Intentionally introduced terrestrial invertebrates: patterns, risks, and options for management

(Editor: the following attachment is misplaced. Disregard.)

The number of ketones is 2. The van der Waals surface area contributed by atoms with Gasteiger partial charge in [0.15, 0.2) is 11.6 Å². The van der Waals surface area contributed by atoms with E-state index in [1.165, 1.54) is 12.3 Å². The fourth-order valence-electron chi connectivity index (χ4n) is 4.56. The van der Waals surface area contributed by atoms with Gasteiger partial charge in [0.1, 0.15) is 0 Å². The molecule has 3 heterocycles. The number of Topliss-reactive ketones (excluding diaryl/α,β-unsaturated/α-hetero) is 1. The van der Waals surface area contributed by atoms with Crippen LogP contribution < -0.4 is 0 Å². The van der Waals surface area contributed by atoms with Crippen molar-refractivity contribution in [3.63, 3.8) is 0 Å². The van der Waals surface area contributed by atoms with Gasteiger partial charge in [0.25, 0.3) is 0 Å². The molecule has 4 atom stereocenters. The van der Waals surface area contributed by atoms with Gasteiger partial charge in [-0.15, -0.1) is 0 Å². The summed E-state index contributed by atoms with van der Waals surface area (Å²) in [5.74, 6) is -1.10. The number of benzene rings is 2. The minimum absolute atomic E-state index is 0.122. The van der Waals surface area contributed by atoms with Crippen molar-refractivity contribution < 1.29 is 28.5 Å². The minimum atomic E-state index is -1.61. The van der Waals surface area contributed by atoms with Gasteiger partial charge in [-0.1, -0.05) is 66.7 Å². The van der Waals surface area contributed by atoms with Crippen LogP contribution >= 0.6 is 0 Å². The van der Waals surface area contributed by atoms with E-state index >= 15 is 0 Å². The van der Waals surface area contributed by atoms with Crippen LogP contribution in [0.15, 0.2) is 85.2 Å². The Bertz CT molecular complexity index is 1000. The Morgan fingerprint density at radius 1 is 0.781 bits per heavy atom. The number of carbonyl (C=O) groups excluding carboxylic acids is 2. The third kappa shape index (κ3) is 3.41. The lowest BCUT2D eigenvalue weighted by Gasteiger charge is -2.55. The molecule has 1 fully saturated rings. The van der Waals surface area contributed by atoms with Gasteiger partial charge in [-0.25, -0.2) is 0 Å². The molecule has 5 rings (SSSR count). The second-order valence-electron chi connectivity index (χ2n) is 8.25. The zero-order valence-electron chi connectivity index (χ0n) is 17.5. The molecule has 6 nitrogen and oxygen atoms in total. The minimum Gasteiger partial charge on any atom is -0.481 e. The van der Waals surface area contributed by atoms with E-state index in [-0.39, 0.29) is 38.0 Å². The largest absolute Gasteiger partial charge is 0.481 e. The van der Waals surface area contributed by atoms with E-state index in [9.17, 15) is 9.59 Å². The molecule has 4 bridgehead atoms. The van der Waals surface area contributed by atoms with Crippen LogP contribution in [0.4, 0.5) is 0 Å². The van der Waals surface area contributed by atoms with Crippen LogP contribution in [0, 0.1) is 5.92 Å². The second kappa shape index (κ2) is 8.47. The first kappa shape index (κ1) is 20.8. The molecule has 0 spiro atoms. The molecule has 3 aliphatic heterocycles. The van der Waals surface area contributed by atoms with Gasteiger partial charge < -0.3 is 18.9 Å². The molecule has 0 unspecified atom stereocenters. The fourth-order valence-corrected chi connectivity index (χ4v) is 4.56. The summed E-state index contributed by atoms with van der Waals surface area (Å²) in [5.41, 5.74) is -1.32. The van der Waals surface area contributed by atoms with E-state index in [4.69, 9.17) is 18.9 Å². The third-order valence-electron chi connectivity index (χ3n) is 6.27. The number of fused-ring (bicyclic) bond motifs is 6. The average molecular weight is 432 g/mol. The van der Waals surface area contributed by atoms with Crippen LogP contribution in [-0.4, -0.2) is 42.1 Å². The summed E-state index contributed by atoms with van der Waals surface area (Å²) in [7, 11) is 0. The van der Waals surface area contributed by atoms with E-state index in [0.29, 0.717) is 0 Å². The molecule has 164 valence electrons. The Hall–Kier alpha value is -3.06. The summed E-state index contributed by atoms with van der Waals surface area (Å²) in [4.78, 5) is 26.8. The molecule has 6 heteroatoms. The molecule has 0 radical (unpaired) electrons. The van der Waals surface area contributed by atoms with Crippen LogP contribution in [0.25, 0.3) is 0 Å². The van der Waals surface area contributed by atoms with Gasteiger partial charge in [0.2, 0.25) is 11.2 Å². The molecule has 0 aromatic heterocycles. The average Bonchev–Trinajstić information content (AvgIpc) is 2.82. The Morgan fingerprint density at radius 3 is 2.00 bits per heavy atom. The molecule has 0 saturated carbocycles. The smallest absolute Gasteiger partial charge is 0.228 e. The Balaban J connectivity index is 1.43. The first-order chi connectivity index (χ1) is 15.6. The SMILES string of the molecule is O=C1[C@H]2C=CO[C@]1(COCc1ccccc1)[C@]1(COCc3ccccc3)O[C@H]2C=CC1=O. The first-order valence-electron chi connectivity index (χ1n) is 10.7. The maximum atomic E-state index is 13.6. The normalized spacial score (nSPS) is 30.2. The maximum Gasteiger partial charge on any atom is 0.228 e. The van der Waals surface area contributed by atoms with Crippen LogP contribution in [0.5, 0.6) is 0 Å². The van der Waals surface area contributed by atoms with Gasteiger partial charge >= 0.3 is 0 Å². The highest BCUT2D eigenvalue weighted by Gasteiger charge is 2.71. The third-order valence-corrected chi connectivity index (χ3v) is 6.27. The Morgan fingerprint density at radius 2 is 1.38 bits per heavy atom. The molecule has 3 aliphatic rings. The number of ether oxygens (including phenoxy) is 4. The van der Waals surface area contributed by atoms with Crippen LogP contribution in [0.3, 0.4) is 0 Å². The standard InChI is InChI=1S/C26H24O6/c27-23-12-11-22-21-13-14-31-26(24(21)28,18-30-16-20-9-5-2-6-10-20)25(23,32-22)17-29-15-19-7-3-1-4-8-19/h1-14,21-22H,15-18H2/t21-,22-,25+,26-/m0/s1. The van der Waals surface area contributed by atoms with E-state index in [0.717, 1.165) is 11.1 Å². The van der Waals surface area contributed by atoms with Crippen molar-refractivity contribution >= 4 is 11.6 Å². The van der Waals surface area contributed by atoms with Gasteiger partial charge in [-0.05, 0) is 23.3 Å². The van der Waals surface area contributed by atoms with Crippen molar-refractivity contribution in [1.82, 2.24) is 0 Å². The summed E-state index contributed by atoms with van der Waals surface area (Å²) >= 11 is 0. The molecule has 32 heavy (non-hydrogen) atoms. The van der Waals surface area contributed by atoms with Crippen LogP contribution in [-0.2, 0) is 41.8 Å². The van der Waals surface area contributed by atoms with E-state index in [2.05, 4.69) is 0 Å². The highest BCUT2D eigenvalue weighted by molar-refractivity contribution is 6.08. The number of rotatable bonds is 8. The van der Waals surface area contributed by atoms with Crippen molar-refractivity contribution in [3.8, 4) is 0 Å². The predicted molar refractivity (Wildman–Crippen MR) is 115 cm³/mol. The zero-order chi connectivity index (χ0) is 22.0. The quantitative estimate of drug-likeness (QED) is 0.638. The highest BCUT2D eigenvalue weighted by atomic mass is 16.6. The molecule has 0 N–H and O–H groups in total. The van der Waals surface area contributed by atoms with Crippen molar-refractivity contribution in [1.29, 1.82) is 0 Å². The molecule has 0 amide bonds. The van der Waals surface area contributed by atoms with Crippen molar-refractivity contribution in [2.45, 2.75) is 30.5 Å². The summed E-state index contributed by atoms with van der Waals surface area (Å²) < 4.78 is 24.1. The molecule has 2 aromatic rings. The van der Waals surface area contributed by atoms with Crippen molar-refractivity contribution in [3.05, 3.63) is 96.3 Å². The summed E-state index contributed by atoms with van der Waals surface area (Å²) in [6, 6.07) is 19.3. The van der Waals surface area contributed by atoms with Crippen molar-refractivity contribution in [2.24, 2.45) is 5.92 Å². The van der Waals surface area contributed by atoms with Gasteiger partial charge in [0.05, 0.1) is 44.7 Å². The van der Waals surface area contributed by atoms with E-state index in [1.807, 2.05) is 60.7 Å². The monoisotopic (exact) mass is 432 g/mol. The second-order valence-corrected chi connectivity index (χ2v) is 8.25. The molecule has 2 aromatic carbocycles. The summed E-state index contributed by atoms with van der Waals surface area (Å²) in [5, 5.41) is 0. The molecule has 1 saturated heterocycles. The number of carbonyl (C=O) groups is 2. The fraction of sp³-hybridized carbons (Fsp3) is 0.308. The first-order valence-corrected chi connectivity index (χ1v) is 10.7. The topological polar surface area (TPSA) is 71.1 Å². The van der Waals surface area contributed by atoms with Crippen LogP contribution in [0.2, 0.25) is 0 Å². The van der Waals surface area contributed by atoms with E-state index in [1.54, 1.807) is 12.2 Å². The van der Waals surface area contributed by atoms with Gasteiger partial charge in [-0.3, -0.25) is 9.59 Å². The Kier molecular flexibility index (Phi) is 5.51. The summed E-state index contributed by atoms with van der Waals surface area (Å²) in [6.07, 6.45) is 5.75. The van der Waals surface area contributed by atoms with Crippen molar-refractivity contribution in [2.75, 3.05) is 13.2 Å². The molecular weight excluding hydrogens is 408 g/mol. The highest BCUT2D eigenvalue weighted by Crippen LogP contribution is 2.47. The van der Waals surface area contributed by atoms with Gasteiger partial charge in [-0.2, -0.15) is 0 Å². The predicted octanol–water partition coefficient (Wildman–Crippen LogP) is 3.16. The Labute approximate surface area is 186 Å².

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Our understanding and management of pathways of alien species introductions has improved significantly in the past few years. However, little attention has been paid in most parts of the world to the risks posed by the intentional introduction of alien terrestrial invertebrates which are not intended for use in biological control. We review the species and pathways involved in this intentional trade, and discuss key factors that mediate different aspects of risk. A total of 20 different intentions for the introduction of terrestrial invertebrates were identified. Uses and trade patterns have changed over time and further changes are likely in the future. In particular, invertebrates used in the pet trade, and as human food and animal feed are likely to increase in relevance. We assess priorities for future research and regulation based on the perceived ‘‘risk’’ of the uses including propagule pressure, security of captivity and ease of regulation. Regarding risk assessment, we examine three options: (a) using an existing generic protocol developed for a broad range of taxa; (b) developing a new protocol, possibly by adapting a protocol developed for other taxa; and (c) adopting the approach applied for biological control, i.e. structured experiments and observations. This review highlights the diversity of uses and associated threats of intentional terrestrial invertebrate introductions. It provides recommendations on how to tackle and prevent related issues and can therefore serve as a guideline for future work. We argue that the most suitable option for risk assessment might depend on the type or organism and the level of knowledge of the organism, as well as the intended use.